My Lords, I thank all noble Lords who have taken part in this debate—especially for their concision and brevity. I am in a position to help the noble Lord, Lord Skelmersdale, as I apprehended that his concern was that if the amendment were agreed, Clause 7(1) would be without a subject. But that subsection begins with the words:
“A Minister of the Crown”— so it is quite clear who will be exercising the powers.
I listened very carefully to the noble Lord, Lord Bridges, and I hope that the difference of opinion which still remains between us is a demonstration that two reasonable people can disagree without either one being unreasonable.
I also listened very carefully to the noble Baroness, Lady Falkner of Margravine, who had the great courtesy to mention her concerns to me earlier. It seemed to me that her particular concern was the matter of discretion and the amount of time that would be required to make orders. I respectfully suggest that neither “appropriate” nor “necessary” will have an impact on time. There will be a great deal of pressure to produce the delegated legislation in the time required, but I do not believe that whether the word is “appropriate” or “necessary” will impact on that. In terms of ministerial discretion, there is still of course a substantial amount of discretion to be given to Ministers. The debate we are having is about the degree of constraint that there should be on that discretion.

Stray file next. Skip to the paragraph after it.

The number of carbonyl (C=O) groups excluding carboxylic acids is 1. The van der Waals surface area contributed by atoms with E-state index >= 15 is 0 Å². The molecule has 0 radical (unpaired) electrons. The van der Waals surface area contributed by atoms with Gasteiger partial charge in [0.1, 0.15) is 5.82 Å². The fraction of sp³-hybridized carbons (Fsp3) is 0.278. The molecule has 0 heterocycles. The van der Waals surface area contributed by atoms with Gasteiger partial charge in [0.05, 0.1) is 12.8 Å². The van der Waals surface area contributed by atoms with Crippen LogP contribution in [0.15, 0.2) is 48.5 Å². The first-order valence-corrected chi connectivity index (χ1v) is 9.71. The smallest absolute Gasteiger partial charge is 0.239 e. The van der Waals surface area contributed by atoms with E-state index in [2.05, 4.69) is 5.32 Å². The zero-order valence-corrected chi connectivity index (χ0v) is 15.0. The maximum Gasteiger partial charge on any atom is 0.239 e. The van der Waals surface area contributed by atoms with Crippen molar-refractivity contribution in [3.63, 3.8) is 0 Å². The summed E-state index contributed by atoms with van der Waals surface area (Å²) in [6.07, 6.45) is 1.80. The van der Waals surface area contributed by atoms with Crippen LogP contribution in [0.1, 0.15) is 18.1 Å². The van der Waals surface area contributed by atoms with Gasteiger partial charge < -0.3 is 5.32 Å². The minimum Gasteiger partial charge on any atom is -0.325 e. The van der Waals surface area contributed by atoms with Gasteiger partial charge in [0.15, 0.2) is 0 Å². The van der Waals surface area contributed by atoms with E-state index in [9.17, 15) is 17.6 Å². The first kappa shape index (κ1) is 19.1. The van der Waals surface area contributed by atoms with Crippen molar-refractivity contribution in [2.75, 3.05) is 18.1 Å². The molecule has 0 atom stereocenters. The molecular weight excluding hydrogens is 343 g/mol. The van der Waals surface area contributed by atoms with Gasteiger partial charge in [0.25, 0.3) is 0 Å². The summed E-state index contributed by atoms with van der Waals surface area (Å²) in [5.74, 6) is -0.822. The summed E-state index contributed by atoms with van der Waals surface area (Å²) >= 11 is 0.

The suggestion I made in moving the amendment, which the Minister was kind enough to recall, was reflected in the Delegated Powers Committee’s 20th report: namely, that some form of sensible definition, or at least the parameters of what could be done without going beyond the bounds of “necessary”, would be of great help to Ministers. If we are talking about avoiding legal uncertainty—and here I was most grateful for the intervention of the noble Viscount, Lord Hailsham, from his extensive professional experience—I do not think that adopting “necessary” would be necessarily an obstacle.
The Minister played the bowling in a very determined way, but the wicket has worsened substantially since Committee. He actually used the phrase about a course of action being “most sensible”—which seems to me to be at the heart of this. If one has some sort of expanded indication of what “necessary” can encompass, that seems to me to be exactly what is required. Nobody wants to stop Ministers doing things that are sensible—certainly I do not—but let us at least have them doing them on a canvas whose bounds are reasonably clear.
When he got on to “torturing” the English language, I felt that that really was a little hyperbolic. You do not torture a concept simply by telling people how you would like it interpreted. That seems again to me to be at the heart of the amendment.
The Minister’s Ofcom example was new material and very helpful, but it started to get into the area of whether there could be more than one solution to “necessary”—and, of course, there can, because, if there is a deficiency, there is not a single solution that is going to assuage that deficiency. There may be several of equal merit, and when they assuage that deficiency they demonstrate their necessity. So I did not really think that that was a particularly compelling example.
Of course, if we are to expect that significant policy changes will be made, the right route for making those changes is primary legislation, and there will be—as with a certain sense of foreboding we are well aware—a number of vehicles for such provision.
So I think that the Minister will not be surprised to hear me say that, despite a dogged defence of his wicket, I shall ask noble Lords to indicate their views, and I wish to test the opinion of the House.
Ayes 349, Noes 221.